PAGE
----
All this speaks to the in­ge­nu­ity and con­fi­dence with which Kataoka has wo­ven to­gether this study of equi­lib­rium and en­gage­ment. Each venue is a mi­cro­cosm of the whole, and as a fel­low cu­ra­tor I greatly ad­mire this den­sity and sus­tained quiet thought­ful­ness. And then there is the un­ex­pected – al­ways hoped for, ever cru­cial. Look at the Art Gallery of New South Wales for Sa Sa Art Projects from Ph­nom Penh as ev­i­dence of vi­brant creative life in Cam­bo­dia, or the po­lit­i­cal acu­ity and bit­ing hu­mour of Cer­cle d’Art des Tra­vailleurs de Plan­ta­tion Con­go­laise from Africa, or ex­quis­ite or­ches­tral

ex­per­i­ments by the Syd­ney-trained, Hong Kong–based Sam­son Young. At the Mu­seum of Con­tem­po­rary Art Aus­tralia I can­not forget the pro­bity of Maria Taniguchi’s pris­tine black paint­ings and open wooden sculp­tures, or the per­sis­tent in­ge­nu­ity of Tom Ni­chol­son, man­i­fested in an ex­pan­sive pen­cil wall-draw­ing not­ing the cre­ation of na­tional bound­aries since Fed­er­a­tion, or the group of burial bas­kets by the great Ngar­rind­jeri weaver Yvonne Kool­ma­trie from South Aus­tralia, or the Amer­i­can Liza Lou’s col­lab­o­ra­tion with Zulu ar­ti­sans from South Africa in a sub­lime room filled with tiny beaded clouds. Good use is also made of works from lo­cal col­lec­tions: one ex­am­ple is Geng Xue’s mes­meris­ing video Po­etry of Michelan­gelo at Artspace; it nor­mally lives in Syd­ney’s White Rab­bit col­lec­tion of con­tem­po­rary Chi­nese art.

Bi­en­nale vis­i­tors and crit­ics are ask­ing if the time of the large in­ter­na­tional ex­trav­a­ganza has come and gone.

What then of the ele­phant in the tur­bine shop? The late Nick Water­low, who steered three edi­tions, once said ev­ery Bi­en­nale needs its gim­mick. Ai Wei­wei’s Law of the Jour­ney (2017) at Cock­a­too Is­land is this year’s: the gi­gan­tic black rub­ber raft filled with over­size rub­ber asy­lum seek­ers was the me­dia draw­card of the open­ing week. It is as­ton­ish­ing, so per­fectly scaled in the enor­mous space that it ap­pears, para­dox­i­cally, di­min­ished, even mun­dane. Orig­i­nally made for an ex­hi­bi­tion in Prague, as an em­phatic re­buke of the Czech Re­pub­lic’s re­fusal to ac­cept refugees, the work sits just as well in Aus­tralia, with this coun­try’s record of off­shore in­car­cer­a­tion. It’s very bad art, a gar­gan­tuan one-liner that Ai him­self cor­rectly de­scribed as “silly” dur­ing an in­ter­view at the Syd­ney Opera House, but it has a mes­sage to de­liver, as the nu­mer­ous texts, many from Ai him­self, around the base of the work at­test. Ai’s sup­port for the refugees flood­ing into Europe in re­cent years has made him the most cel­e­brated artist in the world; he re­ceived a hero’s wel­come at the Opera House. Al­ways ready to speak, Ai did name this Bi­en­nale’s key prob­lem. Dur­ing an of­ten petu­lant in­ter­view with Kataoka, Ai told the 2000-odd au­di­ence that, in ef­fect, the Bi­en­nale of Syd­ney had an enor­mous in­ter­na­tional rep­u­ta­tion but not the re­sources to match it. That’s ex­actly right. I hinted as much two years ago, re­view­ing the 20th Bi­en­nale, but in 2018 it’s clear the Bi­en­nale of Syd­ney is an or­gan­i­sa­tion stretched be­yond ca­pac­ity. Kataoka her­self tells me she sees the Bi­en­nale bud­get as “a mys­tery” and “ex­tremely small”. She con­tin­ues, “One must in­vest for new com­mis­sions, site-spe­cific works and longer re­search-based works to make it sig­nif­i­cant and mean­ing­ful … it should not be only about mar­ket-friendly works.” More­over, “be­cause the Bi­en­nale has free en­trance, there is no way to gen­er­ate its own in­come, and this is not pos­i­tive in the fu­ture”. As Kataoka ob­served in a pub­lic fo­rum at the MCA just two weeks be­fore the ex­hi­bi­tion’s open­ing, her chal­lenge was work­ing out what to do given that there are so many bi­en­nales and the Syd­ney Bi­en­nale has only one of­fice and no fixed venues, just long­stand­ing part­ners. And there’s the mat­ter of the cat­a­logue. At one of the open­ing week­end talks, David El­liott, artis­tic di­rec­tor of the 2010 Bi­en­nale, noted its ab­sence. A com­pre­hen­sive on­line cat­a­logue is promised for the con­clu­sion of the ex­hi­bi­tion, there are very use­ful re­sources on the web­site, and the $5 guide is great. But I al­ready miss that print cat­a­logue, the Bi­en­nale’s per­ma­nent record. In the cir­cum­stances, the fas­ci­nat­ing Bi­en­nale archive on dis­play at the Art Gallery of New South Wales took on a slightly vale­dic­tory cast: so much achieve­ment over the decades, but where to next? Bi­en­nale vis­i­tors and crit­ics are ask­ing if the time of the large in­ter­na­tional ex­trav­a­ganza has come and gone. Chi­nese phi­los­o­phy and quan­tum me­chan­ics aside, Mami Kataoka’s key terms of su­per­po­si­tion, equi­lib­rium and en­gage­ment might sug­gest some­thing of the mir­a­cle of in­ter-in­sti­tu­tional co­op­er­a­tion that is con­spic­u­ous in this year’s edi­tion. It sounds like a good story, Syd­ney pulling to­gether. But is all this sea­sonal good­will suf­fi­cient to sus­tain the Bi­en­nale of Syd­ney into the fu­ture? The 21st Bi­en­nale of Syd­ney: Su­per­po­si­tion: Equi­lib­rium & En­gage­ment runs un­til June 11 at the Art Gallery of NSW, Artspace, Car­riage­works, Cock­a­too Is­land, 4A Cen­tre for Con­tem­po­rary Asian Art, and the Mu­seum of Con­tem­po­rary Art Aus­tralia.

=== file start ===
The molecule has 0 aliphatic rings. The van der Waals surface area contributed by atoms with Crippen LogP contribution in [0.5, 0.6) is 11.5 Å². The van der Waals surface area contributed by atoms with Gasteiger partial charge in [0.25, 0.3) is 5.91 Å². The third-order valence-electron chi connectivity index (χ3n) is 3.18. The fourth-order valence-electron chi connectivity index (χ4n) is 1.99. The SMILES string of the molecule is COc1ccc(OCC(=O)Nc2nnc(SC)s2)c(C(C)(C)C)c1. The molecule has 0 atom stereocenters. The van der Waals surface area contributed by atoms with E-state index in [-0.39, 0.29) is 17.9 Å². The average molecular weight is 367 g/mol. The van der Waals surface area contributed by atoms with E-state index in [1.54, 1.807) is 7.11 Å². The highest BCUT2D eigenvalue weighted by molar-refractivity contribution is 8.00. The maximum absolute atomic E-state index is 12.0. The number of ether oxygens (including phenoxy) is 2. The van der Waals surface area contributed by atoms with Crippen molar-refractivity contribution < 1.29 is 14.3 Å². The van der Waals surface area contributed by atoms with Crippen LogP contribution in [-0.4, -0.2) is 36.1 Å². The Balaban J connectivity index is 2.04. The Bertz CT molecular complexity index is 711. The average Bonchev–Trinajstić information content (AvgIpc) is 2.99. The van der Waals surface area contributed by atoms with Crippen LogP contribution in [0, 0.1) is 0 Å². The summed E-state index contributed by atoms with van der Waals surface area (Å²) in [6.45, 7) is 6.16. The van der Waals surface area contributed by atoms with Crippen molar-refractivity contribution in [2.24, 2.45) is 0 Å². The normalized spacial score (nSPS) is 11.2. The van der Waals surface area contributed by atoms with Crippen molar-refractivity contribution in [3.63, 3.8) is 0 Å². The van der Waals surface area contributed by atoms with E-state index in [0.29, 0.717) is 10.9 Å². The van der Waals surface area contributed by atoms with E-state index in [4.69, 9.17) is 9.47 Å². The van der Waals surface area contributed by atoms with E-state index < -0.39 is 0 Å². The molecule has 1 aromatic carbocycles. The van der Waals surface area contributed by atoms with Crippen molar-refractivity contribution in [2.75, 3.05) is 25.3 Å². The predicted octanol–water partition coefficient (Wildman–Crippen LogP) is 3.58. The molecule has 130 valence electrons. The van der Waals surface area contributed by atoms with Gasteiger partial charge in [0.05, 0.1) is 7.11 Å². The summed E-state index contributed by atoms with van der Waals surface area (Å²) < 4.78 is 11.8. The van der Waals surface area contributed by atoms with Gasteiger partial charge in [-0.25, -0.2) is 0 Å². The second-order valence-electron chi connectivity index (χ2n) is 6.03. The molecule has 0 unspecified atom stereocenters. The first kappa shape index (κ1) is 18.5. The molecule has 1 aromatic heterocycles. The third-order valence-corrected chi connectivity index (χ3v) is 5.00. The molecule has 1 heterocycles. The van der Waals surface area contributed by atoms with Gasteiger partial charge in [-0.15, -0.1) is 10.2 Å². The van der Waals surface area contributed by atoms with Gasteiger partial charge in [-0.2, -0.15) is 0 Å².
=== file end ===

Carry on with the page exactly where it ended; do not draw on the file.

Ni­cholas Man­gan, A World Un­done, 2012 (video still), HD video, colour, silent, 12 mins, con­tin­u­ous loop. Cour­tesy the artist; Sut­ton Gallery, Mel­bourne; Hop­kin­son Moss­man, Auck­land; and LA­BOR, Mex­ico City

Morry Schwartz hits the wall, Marco Fusi­nato’s Con­stel­la­tions (2015 / 2018). Photo by Anna Schwartz